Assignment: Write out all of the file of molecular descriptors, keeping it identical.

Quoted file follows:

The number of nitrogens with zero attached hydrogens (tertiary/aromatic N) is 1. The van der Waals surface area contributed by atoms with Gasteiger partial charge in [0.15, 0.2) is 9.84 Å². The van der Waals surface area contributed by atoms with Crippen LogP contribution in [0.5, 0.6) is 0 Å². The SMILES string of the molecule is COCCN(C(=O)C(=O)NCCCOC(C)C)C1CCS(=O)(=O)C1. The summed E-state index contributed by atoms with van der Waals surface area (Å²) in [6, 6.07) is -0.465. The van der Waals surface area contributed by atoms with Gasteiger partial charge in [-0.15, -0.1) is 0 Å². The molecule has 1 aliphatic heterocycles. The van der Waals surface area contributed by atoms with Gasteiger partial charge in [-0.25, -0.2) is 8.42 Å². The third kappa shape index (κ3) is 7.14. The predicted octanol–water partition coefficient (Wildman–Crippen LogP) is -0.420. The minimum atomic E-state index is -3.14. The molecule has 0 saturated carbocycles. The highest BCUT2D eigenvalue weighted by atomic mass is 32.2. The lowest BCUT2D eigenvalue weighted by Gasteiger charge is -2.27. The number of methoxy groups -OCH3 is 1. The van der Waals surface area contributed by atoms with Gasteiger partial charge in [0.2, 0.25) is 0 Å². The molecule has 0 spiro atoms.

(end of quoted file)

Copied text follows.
The number of nitrogens with zero attached hydrogens (tertiary/aromatic N) is 1. The van der Waals surface area contributed by atoms with Gasteiger partial charge in [0.15, 0.2) is 9.84 Å². The van der Waals surface area contributed by atoms with Crippen LogP contribution in [0.5, 0.6) is 0 Å². The SMILES string of the molecule is COCCN(C(=O)C(=O)NCCCOC(C)C)C1CCS(=O)(=O)C1. The summed E-state index contributed by atoms with van der Waals surface area (Å²) in [6, 6.07) is -0.465. The van der Waals surface area contributed by atoms with Gasteiger partial charge in [-0.15, -0.1) is 0 Å². The molecule has 1 aliphatic heterocycles. The van der Waals surface area contributed by atoms with Gasteiger partial charge in [-0.25, -0.2) is 8.42 Å². The third kappa shape index (κ3) is 7.14. The predicted octanol–water partition coefficient (Wildman–Crippen LogP) is -0.420. The minimum atomic E-state index is -3.14. The molecule has 0 saturated carbocycles. The highest BCUT2D eigenvalue weighted by atomic mass is 32.2. The lowest BCUT2D eigenvalue weighted by Gasteiger charge is -2.27. The number of methoxy groups -OCH3 is 1. The van der Waals surface area contributed by atoms with Gasteiger partial charge in [0.2, 0.25) is 0 Å². The molecule has 0 spiro atoms.